Fr. Rick’s Homily: Second Sunday of Advent

December 10, 2023

IS 40:1-5, 9-11; PS 85:9-14; 2 PT 3:8-14; MK 1:1-8

“Truth shall spring out of the earth, and justice shall look down from heaven.” Ps. 85:17;

“A voice of one crying out in the desert: “Prepare the way of the Lord, make straight his paths.”  John the Baptist appeared in the desert proclaiming a baptism of repentance for the forgiveness of sins.” Mk. 1:3

John was clothed in camel’s hair, with a leather belt around his waist.  He fed on locusts and wild honey. Mk. 1:6 (This character might not even warrant a second look on the streets of Kanab or Fredonia, wink, wink).

Some very vivid imagery, with an equally vivid message: “REPENT!”

As prefigured in the Book of the Prophet Isaiah, hundreds of years earlier, John the Baptist came out of the desert.  Looking all wild and unkempt.  A Wildman conditioned by his environment and his calling since his first kicks in the womb.  “Let’s DO THIS!”

John spoke with a real air of authority; a voice of strength and authenticity.  A voice from the desert.  Psalm 85 today told us that ‘truth would spring right out of the earth as justice looked down from heaven.’

There’s a lot going on there.  This isn’t just a wild-eyed guy screaming nonsense.  The very ground he walked on and slept on was speaking to him.  In this magical, mystical place justice itself, or His-self, looked down from heaven.

In a couple years Jesus Himself would proclaim that all the power and authority of Heaven and earth was given to Him.  Jesus would then confer that same power and authority of the Father in Heaven to the apostles and the emerging Church.  “GO therefore, and make disciples of all nations, baptizing them in the name of the Father, and of the Son, and of the holy Spirit, teaching them to observe all that I have commanded you.”  Well, how in the heck are we going to do that?!!  Jesus quickly adds: “And behold, I am with you always, until the end of the age.”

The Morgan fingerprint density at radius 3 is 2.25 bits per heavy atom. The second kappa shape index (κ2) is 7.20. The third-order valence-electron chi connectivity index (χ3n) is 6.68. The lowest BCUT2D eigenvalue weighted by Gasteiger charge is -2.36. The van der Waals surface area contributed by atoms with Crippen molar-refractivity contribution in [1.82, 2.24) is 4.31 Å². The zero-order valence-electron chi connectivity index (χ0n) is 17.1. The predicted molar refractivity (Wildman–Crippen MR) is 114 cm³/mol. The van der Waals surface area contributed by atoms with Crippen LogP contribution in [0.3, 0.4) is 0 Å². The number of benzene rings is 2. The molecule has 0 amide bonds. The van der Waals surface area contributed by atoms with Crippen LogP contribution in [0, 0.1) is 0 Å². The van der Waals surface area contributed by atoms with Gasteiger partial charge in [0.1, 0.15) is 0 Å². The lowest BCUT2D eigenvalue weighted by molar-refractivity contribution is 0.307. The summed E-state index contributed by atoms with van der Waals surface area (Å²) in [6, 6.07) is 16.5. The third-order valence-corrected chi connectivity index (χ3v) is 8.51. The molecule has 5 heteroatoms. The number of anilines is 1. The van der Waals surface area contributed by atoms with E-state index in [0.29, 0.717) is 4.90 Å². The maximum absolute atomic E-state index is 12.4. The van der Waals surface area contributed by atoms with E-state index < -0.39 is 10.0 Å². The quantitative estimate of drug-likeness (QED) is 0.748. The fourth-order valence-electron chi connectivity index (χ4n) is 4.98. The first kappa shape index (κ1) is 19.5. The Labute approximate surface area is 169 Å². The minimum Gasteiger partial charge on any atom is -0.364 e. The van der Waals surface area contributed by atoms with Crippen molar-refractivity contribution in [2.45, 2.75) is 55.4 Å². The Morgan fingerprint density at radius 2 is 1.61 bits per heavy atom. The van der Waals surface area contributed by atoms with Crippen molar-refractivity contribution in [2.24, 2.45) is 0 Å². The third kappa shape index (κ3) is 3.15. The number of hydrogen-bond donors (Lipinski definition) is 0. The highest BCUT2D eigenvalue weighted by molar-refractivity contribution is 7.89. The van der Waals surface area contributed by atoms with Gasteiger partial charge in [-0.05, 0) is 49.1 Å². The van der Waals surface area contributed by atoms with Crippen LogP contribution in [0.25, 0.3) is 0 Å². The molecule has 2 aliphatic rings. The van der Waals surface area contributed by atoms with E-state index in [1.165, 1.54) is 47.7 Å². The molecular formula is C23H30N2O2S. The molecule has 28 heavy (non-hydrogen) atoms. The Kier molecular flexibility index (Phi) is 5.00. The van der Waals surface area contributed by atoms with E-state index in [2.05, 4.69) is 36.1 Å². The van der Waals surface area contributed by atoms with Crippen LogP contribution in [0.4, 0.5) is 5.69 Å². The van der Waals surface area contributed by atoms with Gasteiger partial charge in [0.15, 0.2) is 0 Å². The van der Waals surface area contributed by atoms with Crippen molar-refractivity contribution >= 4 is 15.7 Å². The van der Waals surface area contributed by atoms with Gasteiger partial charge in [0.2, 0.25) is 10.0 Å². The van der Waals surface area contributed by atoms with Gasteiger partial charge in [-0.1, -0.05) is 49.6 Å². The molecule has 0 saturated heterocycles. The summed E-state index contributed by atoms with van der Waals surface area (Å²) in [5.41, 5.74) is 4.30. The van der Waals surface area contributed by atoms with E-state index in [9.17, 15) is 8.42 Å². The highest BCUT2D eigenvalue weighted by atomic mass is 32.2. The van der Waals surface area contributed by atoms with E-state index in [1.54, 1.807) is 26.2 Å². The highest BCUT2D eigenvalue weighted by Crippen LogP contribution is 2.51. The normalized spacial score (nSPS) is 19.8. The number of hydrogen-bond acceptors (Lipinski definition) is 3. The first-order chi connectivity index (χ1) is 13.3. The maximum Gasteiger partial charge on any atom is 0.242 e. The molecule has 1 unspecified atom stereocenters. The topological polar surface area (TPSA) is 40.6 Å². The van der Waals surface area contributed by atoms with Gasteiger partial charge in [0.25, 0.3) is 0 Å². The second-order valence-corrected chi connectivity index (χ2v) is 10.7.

Jesus will speak to us personally from the heavens and the earth.  He will speak to us as individuals and as a Church community and as a nation.  Really?  Is that true?

Again, Psalm 85: ‘truth would spring out of the earth as justice looked down from heaven.’

How confident are we that we can hear God correctly and that we will have the wisdom and strength to carry out the mission?  The mission of truth-telling and nation teaching and kingdom building.

In today’s second reading from the Second Letter of Peter, Jesus speaks of His eternal presence in a way that calls out a bit of the mystic in all of us:

“Do not ignore this one fact, beloved, that with the Lord one day is like a thousand years and a thousand years like one day.”

The new liturgical year we have entered in Advent reminds us that the Church exists in a different realm of time.  The very same strength that John the Baptist received in the desert is still very much available to us even if we might seem at times completely out of touch with God.  Again, from Second Peter, “The Lord does not delay his promise, as some regard “delay,” but he is patient with you, not wishing that any should perish but that all should come to repentance.”  2 Ptr. 3:8

Not necessarily straight to heaven, but to REPENTANCE.  And quite likely to the desert.  We who live out here on the edge of the known world and right in the desert can enjoy first-hand a particularly vivid biblical image.  With the courage to be silent for an extended period – whether it be hours, days or even weeks – we just might feel that ‘truth springing right out of the earth.’  We just may begin to know more clearly the genuine ‘justice that looks down from Heaven’.

Because this homily, typed in 16-pt font, is still barely over 2 pages, and most people HATE short homilies, I thought I’d add a little appendix.  Our Eucharistic Prayer today reminds us that Catholics should read the signs of OUR times through the light of faith, so here is my stab at trying to do so.

This is a letter I wrote in October to the Bureau of Land Management.  It is a response to their request for comments on their revised management plan for the Grand Staircase-Escalante National Monument.  I recommended their option for the least amount of development; to keep it as wild and natural as possible.